Click here to monitor SSC
SQLServerCentral is supported by Redgate
 
Log in  ::  Register  ::  Not logged in
 
 
 


Detective Stories - Changing the Case


Detective Stories - Changing the Case

Author
Message
Brandie Tarvin
Brandie Tarvin
SSChampion
SSChampion (12K reputation)SSChampion (12K reputation)SSChampion (12K reputation)SSChampion (12K reputation)SSChampion (12K reputation)SSChampion (12K reputation)SSChampion (12K reputation)SSChampion (12K reputation)

Group: General Forum Members
Points: 12168 Visits: 8905
Comments posted to this topic are about the item Detective Stories - Changing the Case

Brandie Tarvin, MCITP Database AdministratorLiveJournal Blog: http://brandietarvin.livejournal.com/On LinkedIn!, Google+, and Twitter.Freelance Writer: ShadowrunLatchkeys: Nevermore, Latchkeys: The Bootleg War, and Latchkeys: Roscoes in the Night are now available on Nook and Kindle.
mister.magoo
mister.magoo
Hall of Fame
Hall of Fame (3.5K reputation)Hall of Fame (3.5K reputation)Hall of Fame (3.5K reputation)Hall of Fame (3.5K reputation)Hall of Fame (3.5K reputation)Hall of Fame (3.5K reputation)Hall of Fame (3.5K reputation)Hall of Fame (3.5K reputation)

Group: General Forum Members
Points: 3468 Visits: 7861
There was a thread about this a while back where Paul White showed an excellent SQLCLR method http://www.sqlservercentral.com/Forums/FindPost910545.aspx

MM


select geometry::STGeomFromWKB(0x0106000000020000000103000000010000000B0000001000000000000840000000000000003DD8CCCCCCCCCC0840000000000000003DD8CCCCCCCCCC08408014AE47E17AFC3F040000000000104000CDCCCCCCCCEC3F9C999999999913408014AE47E17AFC3F9C99999999991340000000000000003D0000000000001440000000000000003D000000000000144000000000000000400400000000001040000000000000F03F100000000000084000000000000000401000000000000840000000000000003D0103000000010000000B000000000000000000143D000000000000003D009E99999999B93F000000000000003D009E99999999B93F8014AE47E17AFC3F400000000000F03F00CDCCCCCCCCEC3FA06666666666FE3F8014AE47E17AFC3FA06666666666FE3F000000000000003D1800000000000040000000000000003D18000000000000400000000000000040400000000000F03F000000000000F03F000000000000143D0000000000000040000000000000143D000000000000003D, 0);




  • Forum Etiquette: How to post Reporting Services problems
  • Forum Etiquette: How to post data/code on a forum to get the best help - by Jeff Moden
  • How to Post Performance Problems - by Gail Shaw

  • LutzM
    LutzM
    SSCrazy Eights
    SSCrazy Eights (9K reputation)SSCrazy Eights (9K reputation)SSCrazy Eights (9K reputation)SSCrazy Eights (9K reputation)SSCrazy Eights (9K reputation)SSCrazy Eights (9K reputation)SSCrazy Eights (9K reputation)SSCrazy Eights (9K reputation)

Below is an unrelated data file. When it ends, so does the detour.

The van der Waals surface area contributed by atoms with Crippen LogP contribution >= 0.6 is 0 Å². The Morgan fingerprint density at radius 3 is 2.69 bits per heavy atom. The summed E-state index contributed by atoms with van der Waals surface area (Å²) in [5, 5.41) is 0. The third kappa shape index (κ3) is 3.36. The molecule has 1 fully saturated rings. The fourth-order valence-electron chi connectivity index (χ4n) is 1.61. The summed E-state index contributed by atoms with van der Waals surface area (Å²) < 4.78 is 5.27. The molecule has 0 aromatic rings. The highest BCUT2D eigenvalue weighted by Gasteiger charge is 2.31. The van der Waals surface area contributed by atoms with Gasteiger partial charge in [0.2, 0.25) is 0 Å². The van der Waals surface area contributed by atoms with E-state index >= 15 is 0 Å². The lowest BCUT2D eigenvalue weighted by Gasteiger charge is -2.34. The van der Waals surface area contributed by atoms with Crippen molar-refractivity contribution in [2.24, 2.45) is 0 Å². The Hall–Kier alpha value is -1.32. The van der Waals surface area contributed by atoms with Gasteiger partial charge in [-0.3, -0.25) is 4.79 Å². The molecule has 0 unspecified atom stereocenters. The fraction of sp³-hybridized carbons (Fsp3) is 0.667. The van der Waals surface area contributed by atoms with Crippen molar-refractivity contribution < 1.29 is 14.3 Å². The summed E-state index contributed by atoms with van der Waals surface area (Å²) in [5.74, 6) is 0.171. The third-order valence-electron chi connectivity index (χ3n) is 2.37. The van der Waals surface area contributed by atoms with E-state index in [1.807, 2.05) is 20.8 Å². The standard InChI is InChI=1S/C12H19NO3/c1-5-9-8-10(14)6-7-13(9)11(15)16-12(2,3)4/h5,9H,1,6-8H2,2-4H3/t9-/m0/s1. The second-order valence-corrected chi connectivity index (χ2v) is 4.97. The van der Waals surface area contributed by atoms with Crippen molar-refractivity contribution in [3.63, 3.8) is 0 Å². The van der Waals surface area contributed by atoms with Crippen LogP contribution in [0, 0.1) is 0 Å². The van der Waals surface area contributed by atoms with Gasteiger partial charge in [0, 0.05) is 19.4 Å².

Group: General Forum Members
    Points: 8991 Visits: 13559
    How about this?

    ;WITH cte AS
    -- split each string by character and decide UPPER or lower based on previous character or being the first char
    (
    SELECT
    N,
    Id,
    CASE
    WHEN N=1 OR (N>1 AND SUBSTRING(location ,N-1,1 ) = ' ')
    THEN UPPER(SUBSTRING(location ,N ,1))
    ELSE LOWER(SUBSTRING(location ,N ,1))
    END AS split
    FROM Tally
    CROSS APPLY -- apply the code to each location
    ( SELECT Location, min(MyId) AS Id
    FROM Import_Data_Filter
    GROUP BY Location
    )y
    WHERE N < LEN(' ' + location + ' ')
    )
    -- and put it back together
    SELECT
    REPLACE((SELECT '' + split FROM cte c2 WHERE c2.Id = c1.Id ORDER BY N FOR XML PATH('')),' ',' ')
    FROM cte c1
    GROUP BY Id





    Lutz
    A pessimist is an optimist with experience.

    How to get fast answers to your question
    How to post performance related questions
    Links for Tally Table , Cross Tabs and Dynamic Cross Tabs , Delimited Split Function
    robr-793239
    robr-793239
    SSC Rookie
    SSC Rookie (46 reputation)SSC Rookie (46 reputation)SSC Rookie (46 reputation)SSC Rookie (46 reputation)SSC Rookie (46 reputation)SSC Rookie (46 reputation)SSC Rookie (46 reputation)SSC Rookie (46 reputation)

    Group: General Forum Members
    Points: 46 Visits: 105
    I've read through the examples and find the variety of techniques interesting. When I had to solve the problem I was looking at fixing the data as it went into the database, so my solution is a generalized function that can be applied with an Insert or Update process. I offer it as another solution if anyone finds it of interest.


    CREATE FUNCTION [dbo].[FormalCase]
    (
    @Input varchar(255)
    )
    RETURNS varchar(255)
    AS
    BEGIN
    DECLARE @Results varchar(255)

    if len(@Input)>0
    Begin
    Set @Input = lower(ltrim(rtrim(@Input)))
    Declare @NextSpace int, @LastSpace int
    Set @LastSpace = 0
    Set @NextSpace = charindex(char(32),@Input,1)

    While @NextSpace>@LastSpace
    Begin
    Set @Input = Left(@Input, @NextSpace) + upper(substring(@Input,@NextSpace + 1, 1)) + Right(@Input, len(@Input)-(@Nextspace+1))
    Set @LastSpace = @NextSpace
    Set @NextSpace = charindex(char(32),@Input,@LastSpace + 1)
    End

    SELECT @Results = Upper(left(@Input,1)) + right(@Input, len(@Input)-1)
    End
    Else
    Set @Results= ''

    RETURN @Results
    END
    /* UNIT TESTING
    Select dbo.formalcase('a stitch in time')
    */
    GO


    arty 15255
    arty 15255
    SSC Rookie
    SSC Rookie (43 reputation)SSC Rookie (43 reputation)SSC Rookie (43 reputation)SSC Rookie (43 reputation)SSC Rookie (43 reputation)SSC Rookie (43 reputation)SSC Rookie (43 reputation)SSC Rookie (43 reputation)

    Group: General Forum Members
    Points: 43 Visits: 77
    my solution:


    Create Table #Import_Data_Filter (MyID Int Identity(1,1) NOT NULL, Location varchar(100))

    Insert into #Import_Data_Filter (Location)
    (Select Lower('Mandarin') UNION ALL Select Lower('San Jose') UNION ALL Select Lower('Baymeadows') UNION ALL
    Select Lower('My FH Locale') UNION ALL Select Lower('St. Augustine') UNION ALL Select Lower('Test For Three Spaces')
    UNION ALL Select Lower('Test for being Four Spaces') UNION ALL Select Lower('Test for being Five More Spaces')
    UNION ALL Select Lower('Baymeadows') UNION ALL Select Lower('St. Augustine'))

    update #Import_Data_Filter set
    location = char(160)+replace(location,' ',char(160))

    r:
    update #import_data_filter set
    location = replace(
    location,
    char(160)+substring(location,charindex(char(160),location)+1,1),
    ' '+UPPER(substring(location,charindex(char(160),location)+1,1))
    )
    where charindex(char(160),location)<>0
    if @@rowcount>0 goto r

    select ltrim(location) from #Import_Data_Filter

    drop table #Import_Data_Filter



    p.s.: You can change char(160) to anything.
    sjones
    sjones
    Forum Newbie
    Forum Newbie (6 reputation)Forum Newbie (6 reputation)Forum Newbie (6 reputation)Forum Newbie (6 reputation)Forum Newbie (6 reputation)Forum Newbie (6 reputation)Forum Newbie (6 reputation)Forum Newbie (6 reputation)

    Group: General Forum Members
    Points: 6 Visits: 103